Forecast amended for textile, garment exports

06:00 | 30/05/2020 Trade

(VEN)- In the first quarter of 2020, exports and imports by the Vietnamese textile and garment sector declined 9.07 percent and 16.59 percent, respectively, and the trade surplus in this sector dropped 0.62 percent compared with the same period last year.

forecast amended for textile garment exports
The 2020 textile and garment export value is forecast to drop 15 percent compared with 2019

The cancellation/delay of orders by purchasers from Europe and the US, especially since March, has resulted in sharp revenue drops. The Vietnam National Textile and Garment Group (Vinatex) faced a seven-percent drop in first-quarter revenue compared with the same period of 2019, and fulfilled only 20 percent of its annual plan.

According to Vinatex Executive Director Cao Huu Hieu, retail shops in Europe and the US are closed at least until May due to travel restrictions and social distancing measures, leading to the delay of orders already placed while almost no new orders have been signed. Most delayed orders were scheduled for delivery in the spring and summer, and they could well be cancelled altogether if the Covid-19 pandemic lasts until the autumn.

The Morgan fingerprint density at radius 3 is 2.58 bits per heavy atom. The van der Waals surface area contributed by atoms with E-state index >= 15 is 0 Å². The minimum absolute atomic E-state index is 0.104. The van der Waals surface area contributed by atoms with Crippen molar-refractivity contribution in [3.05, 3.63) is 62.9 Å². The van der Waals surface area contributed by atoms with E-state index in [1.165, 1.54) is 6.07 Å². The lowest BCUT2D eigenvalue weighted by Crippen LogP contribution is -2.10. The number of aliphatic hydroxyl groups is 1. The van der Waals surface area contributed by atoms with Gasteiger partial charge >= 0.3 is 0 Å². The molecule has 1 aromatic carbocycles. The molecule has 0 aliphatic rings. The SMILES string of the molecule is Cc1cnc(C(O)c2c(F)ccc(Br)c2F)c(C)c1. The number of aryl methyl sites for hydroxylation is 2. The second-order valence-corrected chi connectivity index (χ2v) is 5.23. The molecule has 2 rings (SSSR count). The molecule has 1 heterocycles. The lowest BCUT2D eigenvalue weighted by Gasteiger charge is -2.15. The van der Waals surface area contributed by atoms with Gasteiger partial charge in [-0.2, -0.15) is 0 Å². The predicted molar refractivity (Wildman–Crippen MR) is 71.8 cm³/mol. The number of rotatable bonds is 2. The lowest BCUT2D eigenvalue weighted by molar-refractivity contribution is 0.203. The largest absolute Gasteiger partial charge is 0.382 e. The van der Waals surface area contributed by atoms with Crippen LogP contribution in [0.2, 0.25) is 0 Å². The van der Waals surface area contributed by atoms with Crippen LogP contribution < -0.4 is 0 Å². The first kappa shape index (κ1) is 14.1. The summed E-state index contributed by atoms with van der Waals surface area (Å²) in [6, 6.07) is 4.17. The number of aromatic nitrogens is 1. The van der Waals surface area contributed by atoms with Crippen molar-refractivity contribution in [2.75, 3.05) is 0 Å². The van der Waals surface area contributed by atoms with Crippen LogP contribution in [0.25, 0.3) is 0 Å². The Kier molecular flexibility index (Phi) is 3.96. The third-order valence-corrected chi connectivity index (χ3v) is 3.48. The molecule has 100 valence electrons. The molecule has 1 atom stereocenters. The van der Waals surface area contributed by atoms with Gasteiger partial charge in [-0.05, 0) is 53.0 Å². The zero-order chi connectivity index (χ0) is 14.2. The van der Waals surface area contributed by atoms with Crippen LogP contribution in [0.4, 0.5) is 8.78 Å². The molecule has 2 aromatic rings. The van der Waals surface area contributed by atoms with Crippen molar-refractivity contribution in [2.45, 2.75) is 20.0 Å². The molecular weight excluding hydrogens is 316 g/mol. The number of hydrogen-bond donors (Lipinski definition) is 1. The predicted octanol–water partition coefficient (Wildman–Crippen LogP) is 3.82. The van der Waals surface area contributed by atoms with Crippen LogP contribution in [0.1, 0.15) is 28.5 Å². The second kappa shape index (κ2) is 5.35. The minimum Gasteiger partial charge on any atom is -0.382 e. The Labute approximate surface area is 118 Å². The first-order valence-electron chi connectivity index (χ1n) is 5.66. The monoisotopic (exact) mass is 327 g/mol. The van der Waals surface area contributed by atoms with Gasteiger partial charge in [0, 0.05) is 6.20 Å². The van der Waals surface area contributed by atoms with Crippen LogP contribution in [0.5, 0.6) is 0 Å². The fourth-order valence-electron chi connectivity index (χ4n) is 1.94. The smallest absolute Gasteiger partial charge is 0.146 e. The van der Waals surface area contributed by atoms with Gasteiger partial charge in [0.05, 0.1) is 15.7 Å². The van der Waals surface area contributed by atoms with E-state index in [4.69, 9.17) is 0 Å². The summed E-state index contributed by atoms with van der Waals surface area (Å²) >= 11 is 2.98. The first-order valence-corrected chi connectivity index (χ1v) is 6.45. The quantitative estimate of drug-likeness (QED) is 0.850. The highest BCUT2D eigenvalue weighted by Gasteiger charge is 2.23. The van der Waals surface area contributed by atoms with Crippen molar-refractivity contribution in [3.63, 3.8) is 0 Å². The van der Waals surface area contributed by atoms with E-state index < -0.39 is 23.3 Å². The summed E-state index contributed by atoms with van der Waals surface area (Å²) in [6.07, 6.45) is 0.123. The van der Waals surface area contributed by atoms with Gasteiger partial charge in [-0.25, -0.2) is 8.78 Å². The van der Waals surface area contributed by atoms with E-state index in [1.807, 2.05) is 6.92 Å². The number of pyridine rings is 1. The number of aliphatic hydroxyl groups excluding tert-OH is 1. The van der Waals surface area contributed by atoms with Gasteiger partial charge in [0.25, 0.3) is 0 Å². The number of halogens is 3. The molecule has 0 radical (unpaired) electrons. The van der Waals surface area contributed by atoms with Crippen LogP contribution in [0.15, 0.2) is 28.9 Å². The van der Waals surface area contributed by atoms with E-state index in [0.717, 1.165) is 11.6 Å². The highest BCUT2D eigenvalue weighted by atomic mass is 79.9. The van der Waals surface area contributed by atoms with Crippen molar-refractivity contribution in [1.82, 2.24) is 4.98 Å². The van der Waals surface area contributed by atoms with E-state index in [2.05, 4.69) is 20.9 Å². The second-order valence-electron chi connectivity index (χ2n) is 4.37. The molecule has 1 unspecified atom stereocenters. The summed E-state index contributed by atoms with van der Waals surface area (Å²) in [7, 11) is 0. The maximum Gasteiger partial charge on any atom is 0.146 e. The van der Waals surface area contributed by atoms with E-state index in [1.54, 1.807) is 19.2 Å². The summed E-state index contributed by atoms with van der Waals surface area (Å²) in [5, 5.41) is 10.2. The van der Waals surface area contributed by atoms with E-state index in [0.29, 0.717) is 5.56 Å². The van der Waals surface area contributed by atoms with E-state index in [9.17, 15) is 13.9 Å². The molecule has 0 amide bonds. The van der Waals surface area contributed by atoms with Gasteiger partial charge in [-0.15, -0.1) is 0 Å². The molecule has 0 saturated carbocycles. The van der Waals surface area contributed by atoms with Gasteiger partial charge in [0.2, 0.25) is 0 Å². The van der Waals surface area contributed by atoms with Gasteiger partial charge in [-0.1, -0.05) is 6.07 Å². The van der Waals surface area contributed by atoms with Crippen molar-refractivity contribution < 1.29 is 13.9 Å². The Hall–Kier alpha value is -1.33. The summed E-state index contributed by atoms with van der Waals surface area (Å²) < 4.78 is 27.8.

The Vietnam Textile and Apparel Association (VITAS) has amended its 2020 export forecast to reflect a 15 percent drop in the value of the domestic textile and garment sector to about US$33 billion.

Global orders for textiles and garments in 2020 are forecast to decrease 29 percent. Due to global manufacturing and supply chain disruptions, businesses cannot optimize production efficiency, leading to increased costs. “For the time being, money flows are the biggest challenge for global textile and garment businesses. Money flows depend on goods. There will be no money flow when the circulation of goods stops,” Cao Huu Hieu said.

Although Covid-19 has adversely affected businesses, it has created opportunities for many garment companies to shift manufacturing to medical use and disease prevention products. Some of them have signed export contracts of considerable value. The Garment 10 Corporation, for example, has signed contracts to export 400 million facemasks worth US$52 million.

Vinatex is promoting the export of three-layer fabric facemasks to the Czech Republic, Hungary, Canada and the US. Capable of producing 90-100 million facemasks per month, Vinatex can fill major export orders. Manufacturing facemasks for export enables the group to maintain jobs for workers until the end of the pandemic.

However, exports to Europe are required to have CE marking, and exports to the US must meet strict requirements of the Food and Drug Administration (FDA). Vinatex has warned its member companies to draw up suitable production plans based on the actual situation because it takes time and money to apply for these certifications.

Viet Nga